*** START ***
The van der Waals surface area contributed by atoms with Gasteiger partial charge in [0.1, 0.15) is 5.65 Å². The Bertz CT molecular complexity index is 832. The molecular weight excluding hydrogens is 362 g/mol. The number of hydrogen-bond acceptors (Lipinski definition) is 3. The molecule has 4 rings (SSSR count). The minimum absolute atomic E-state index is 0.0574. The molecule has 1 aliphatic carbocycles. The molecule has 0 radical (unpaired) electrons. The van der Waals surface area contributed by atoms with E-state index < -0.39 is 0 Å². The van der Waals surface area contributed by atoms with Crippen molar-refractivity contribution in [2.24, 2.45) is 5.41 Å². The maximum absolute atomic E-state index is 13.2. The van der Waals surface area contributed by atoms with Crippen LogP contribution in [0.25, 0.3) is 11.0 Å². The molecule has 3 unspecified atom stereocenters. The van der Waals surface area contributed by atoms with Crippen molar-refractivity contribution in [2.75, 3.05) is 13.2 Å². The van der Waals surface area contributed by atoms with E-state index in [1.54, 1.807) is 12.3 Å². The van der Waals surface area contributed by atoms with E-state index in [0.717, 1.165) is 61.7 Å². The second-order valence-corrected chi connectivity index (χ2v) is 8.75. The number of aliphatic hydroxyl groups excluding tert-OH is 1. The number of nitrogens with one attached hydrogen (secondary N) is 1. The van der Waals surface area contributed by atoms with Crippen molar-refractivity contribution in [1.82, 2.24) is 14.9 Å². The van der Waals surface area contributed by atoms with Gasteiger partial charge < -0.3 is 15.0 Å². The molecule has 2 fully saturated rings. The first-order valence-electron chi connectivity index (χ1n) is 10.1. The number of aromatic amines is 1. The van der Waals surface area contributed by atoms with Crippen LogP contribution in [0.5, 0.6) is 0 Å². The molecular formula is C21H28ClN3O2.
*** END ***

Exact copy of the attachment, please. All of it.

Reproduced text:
The van der Waals surface area contributed by atoms with Gasteiger partial charge in [0.1, 0.15) is 5.65 Å². The Bertz CT molecular complexity index is 832. The molecular weight excluding hydrogens is 362 g/mol. The number of hydrogen-bond acceptors (Lipinski definition) is 3. The molecule has 4 rings (SSSR count). The minimum absolute atomic E-state index is 0.0574. The molecule has 1 aliphatic carbocycles. The molecule has 0 radical (unpaired) electrons. The van der Waals surface area contributed by atoms with E-state index < -0.39 is 0 Å². The van der Waals surface area contributed by atoms with Crippen molar-refractivity contribution in [2.24, 2.45) is 5.41 Å². The maximum absolute atomic E-state index is 13.2. The van der Waals surface area contributed by atoms with Crippen LogP contribution in [0.25, 0.3) is 11.0 Å². The molecule has 3 unspecified atom stereocenters. The van der Waals surface area contributed by atoms with Crippen molar-refractivity contribution in [2.75, 3.05) is 13.2 Å². The van der Waals surface area contributed by atoms with E-state index in [1.54, 1.807) is 12.3 Å². The van der Waals surface area contributed by atoms with E-state index in [0.717, 1.165) is 61.7 Å². The second-order valence-corrected chi connectivity index (χ2v) is 8.75. The number of aliphatic hydroxyl groups excluding tert-OH is 1. The number of nitrogens with one attached hydrogen (secondary N) is 1. The van der Waals surface area contributed by atoms with Crippen molar-refractivity contribution in [1.82, 2.24) is 14.9 Å². The van der Waals surface area contributed by atoms with Gasteiger partial charge < -0.3 is 15.0 Å². The molecule has 2 fully saturated rings. The first-order valence-electron chi connectivity index (χ1n) is 10.1. The number of aromatic amines is 1. The van der Waals surface area contributed by atoms with Crippen LogP contribution in [0.5, 0.6) is 0 Å². The molecular formula is C21H28ClN3O2.